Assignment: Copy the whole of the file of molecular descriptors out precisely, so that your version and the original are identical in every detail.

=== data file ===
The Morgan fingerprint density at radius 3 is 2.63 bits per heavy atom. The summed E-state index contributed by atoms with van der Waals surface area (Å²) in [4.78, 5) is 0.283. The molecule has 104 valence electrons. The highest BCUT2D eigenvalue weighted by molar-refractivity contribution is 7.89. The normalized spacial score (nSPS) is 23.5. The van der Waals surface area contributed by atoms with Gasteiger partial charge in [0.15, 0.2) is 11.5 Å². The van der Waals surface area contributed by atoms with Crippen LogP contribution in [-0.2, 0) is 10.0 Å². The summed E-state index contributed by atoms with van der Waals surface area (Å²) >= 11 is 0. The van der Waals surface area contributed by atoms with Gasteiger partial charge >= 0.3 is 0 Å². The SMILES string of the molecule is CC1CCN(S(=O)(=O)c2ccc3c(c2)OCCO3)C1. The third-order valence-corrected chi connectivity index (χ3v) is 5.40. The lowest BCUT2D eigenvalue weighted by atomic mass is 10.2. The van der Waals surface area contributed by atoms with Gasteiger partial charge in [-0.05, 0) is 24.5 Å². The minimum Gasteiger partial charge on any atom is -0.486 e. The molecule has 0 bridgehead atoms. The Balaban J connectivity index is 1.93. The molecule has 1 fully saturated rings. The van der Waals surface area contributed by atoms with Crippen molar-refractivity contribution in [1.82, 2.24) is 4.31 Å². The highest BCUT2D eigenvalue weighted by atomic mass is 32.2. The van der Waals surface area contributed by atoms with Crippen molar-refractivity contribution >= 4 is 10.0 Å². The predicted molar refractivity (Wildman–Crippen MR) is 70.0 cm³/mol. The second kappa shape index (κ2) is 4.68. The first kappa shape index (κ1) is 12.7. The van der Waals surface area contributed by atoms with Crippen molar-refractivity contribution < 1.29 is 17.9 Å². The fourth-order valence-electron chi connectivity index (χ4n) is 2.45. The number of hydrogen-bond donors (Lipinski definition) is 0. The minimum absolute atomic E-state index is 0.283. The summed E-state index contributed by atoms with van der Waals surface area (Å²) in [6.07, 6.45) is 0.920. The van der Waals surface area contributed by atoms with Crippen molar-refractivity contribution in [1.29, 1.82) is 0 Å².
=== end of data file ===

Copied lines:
The Morgan fingerprint density at radius 3 is 2.63 bits per heavy atom. The summed E-state index contributed by atoms with van der Waals surface area (Å²) in [4.78, 5) is 0.283. The molecule has 104 valence electrons. The highest BCUT2D eigenvalue weighted by molar-refractivity contribution is 7.89. The normalized spacial score (nSPS) is 23.5. The van der Waals surface area contributed by atoms with Gasteiger partial charge in [0.15, 0.2) is 11.5 Å². The van der Waals surface area contributed by atoms with Crippen LogP contribution in [-0.2, 0) is 10.0 Å². The summed E-state index contributed by atoms with van der Waals surface area (Å²) >= 11 is 0. The van der Waals surface area contributed by atoms with Gasteiger partial charge >= 0.3 is 0 Å². The SMILES string of the molecule is CC1CCN(S(=O)(=O)c2ccc3c(c2)OCCO3)C1. The third-order valence-corrected chi connectivity index (χ3v) is 5.40. The lowest BCUT2D eigenvalue weighted by atomic mass is 10.2. The van der Waals surface area contributed by atoms with Gasteiger partial charge in [-0.05, 0) is 24.5 Å². The minimum Gasteiger partial charge on any atom is -0.486 e. The molecule has 0 bridgehead atoms. The Balaban J connectivity index is 1.93. The molecule has 1 fully saturated rings. The van der Waals surface area contributed by atoms with Crippen molar-refractivity contribution in [1.82, 2.24) is 4.31 Å². The highest BCUT2D eigenvalue weighted by atomic mass is 32.2. The van der Waals surface area contributed by atoms with Crippen molar-refractivity contribution >= 4 is 10.0 Å². The predicted molar refractivity (Wildman–Crippen MR) is 70.0 cm³/mol. The second kappa shape index (κ2) is 4.68. The first kappa shape index (κ1) is 12.7. The van der Waals surface area contributed by atoms with Crippen molar-refractivity contribution < 1.29 is 17.9 Å². The fourth-order valence-electron chi connectivity index (χ4n) is 2.45. The number of hydrogen-bond donors (Lipinski definition) is 0. The minimum absolute atomic E-state index is 0.283. The summed E-state index contributed by atoms with van der Waals surface area (Å²) in [6.07, 6.45) is 0.920. The van der Waals surface area contributed by atoms with Crippen molar-refractivity contribution in [1.29, 1.82) is 0 Å².